Image: Henrik Egede-Lassen | www.zoomedia.dk
UNCERTAIN CURRENTS - PREDICTING TIPPING POINTS IN OUR OCEAN AND CLIMATE
Reyk Börner, Department of Mathematics and Statistics
18:00, Tuesday 30 April 2024 | Reading Biscuit Factory
For many of us the climate crisis mainly calls to mind rising global temperatures, but the crisis goes far beyond this – we are at risk of pushing our planet across climate ‘tipping points,’ critical thresholds where small changes can lead to abrupt and irreversible shifts in the Earth’s climate system. One major element in climate tipping is a huge system of ocean currents, the Atlantic Meridional Overturning Circulation (AMOC), which is responsible for Europe's relatively mild climate. Past climate patterns show that these currents can switch abruptly between today’s vigorous flow and a much weaker flow state. A future shutdown would have potentially devastating consequences in Europe and around the world.
Media stories often paint a catastrophic picture of possible climate futures, with runaway ice sheet collapse, abrupt sea level rise and rainforest dieback, possibly triggered as early as this decade. But how close to these tipping points are we really?
Scientists work continuously to improve methods for predicting tipping points, meaning that our available knowledge shifts and develops. The complexity of the climate system also means significant uncertainties remain about tipping thresholds. Given this complexity and changing states of knowledge, how realistic is our yearning for fixed and definite answers and how should we best manage risk with limited knowledge?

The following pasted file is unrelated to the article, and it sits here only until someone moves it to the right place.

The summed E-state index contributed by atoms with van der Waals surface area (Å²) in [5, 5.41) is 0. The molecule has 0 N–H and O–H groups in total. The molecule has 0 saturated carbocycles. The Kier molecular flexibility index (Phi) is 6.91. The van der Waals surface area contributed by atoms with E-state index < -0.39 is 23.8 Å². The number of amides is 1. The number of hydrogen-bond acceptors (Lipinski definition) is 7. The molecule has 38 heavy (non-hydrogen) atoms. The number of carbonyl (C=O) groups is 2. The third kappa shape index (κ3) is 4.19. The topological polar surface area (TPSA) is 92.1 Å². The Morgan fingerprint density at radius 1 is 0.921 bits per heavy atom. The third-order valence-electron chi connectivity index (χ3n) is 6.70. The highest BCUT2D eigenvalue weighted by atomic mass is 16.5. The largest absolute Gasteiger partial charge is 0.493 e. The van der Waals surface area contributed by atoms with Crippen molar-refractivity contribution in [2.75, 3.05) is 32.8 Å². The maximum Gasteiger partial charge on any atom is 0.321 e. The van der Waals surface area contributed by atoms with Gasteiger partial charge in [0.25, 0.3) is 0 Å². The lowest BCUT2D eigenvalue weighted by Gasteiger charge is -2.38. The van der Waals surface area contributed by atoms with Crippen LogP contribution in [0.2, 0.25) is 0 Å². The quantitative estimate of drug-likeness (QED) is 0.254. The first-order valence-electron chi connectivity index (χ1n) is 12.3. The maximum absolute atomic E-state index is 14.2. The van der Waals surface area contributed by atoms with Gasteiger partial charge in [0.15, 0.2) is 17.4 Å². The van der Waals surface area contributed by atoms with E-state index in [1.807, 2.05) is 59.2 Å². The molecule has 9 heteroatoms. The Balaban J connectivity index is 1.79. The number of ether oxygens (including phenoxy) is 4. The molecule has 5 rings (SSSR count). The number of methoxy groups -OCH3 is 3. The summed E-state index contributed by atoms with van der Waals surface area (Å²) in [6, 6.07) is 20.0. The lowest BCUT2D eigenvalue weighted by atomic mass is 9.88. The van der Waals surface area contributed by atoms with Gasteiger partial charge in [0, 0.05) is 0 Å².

Join doctoral researcher in mathematics of climate, Reyk Börner, for an inside view of what we know, don’t know, and perhaps can’t know about the future of our ocean currents and climate.
Short film – Coastal Requiem
The lecture will be preceded by a short film screening. Coastal Requiem investigates the plight of displacement due to climate change amongst five coastal communities around the globe. Weaving Diane Tuft's photography and haikus with deeply personal interviews, the short film portrays the global climate refugee crisis due to rising sea levels.
Reception and PhD displays
Following the lecture there will be a short drinks reception with displays of work from other doctoral researchers in climate change and history.
About the Fairbrother Lecture
The Fairbrother Lecture is a University public lecture named after Jack Fairbrother who in 1929 became one of the first students to be awarded a PhD from the University. The lecture is an annual event at which a Reading doctoral researcher presents their research to a wider audience.
Further information: Dr Joanna John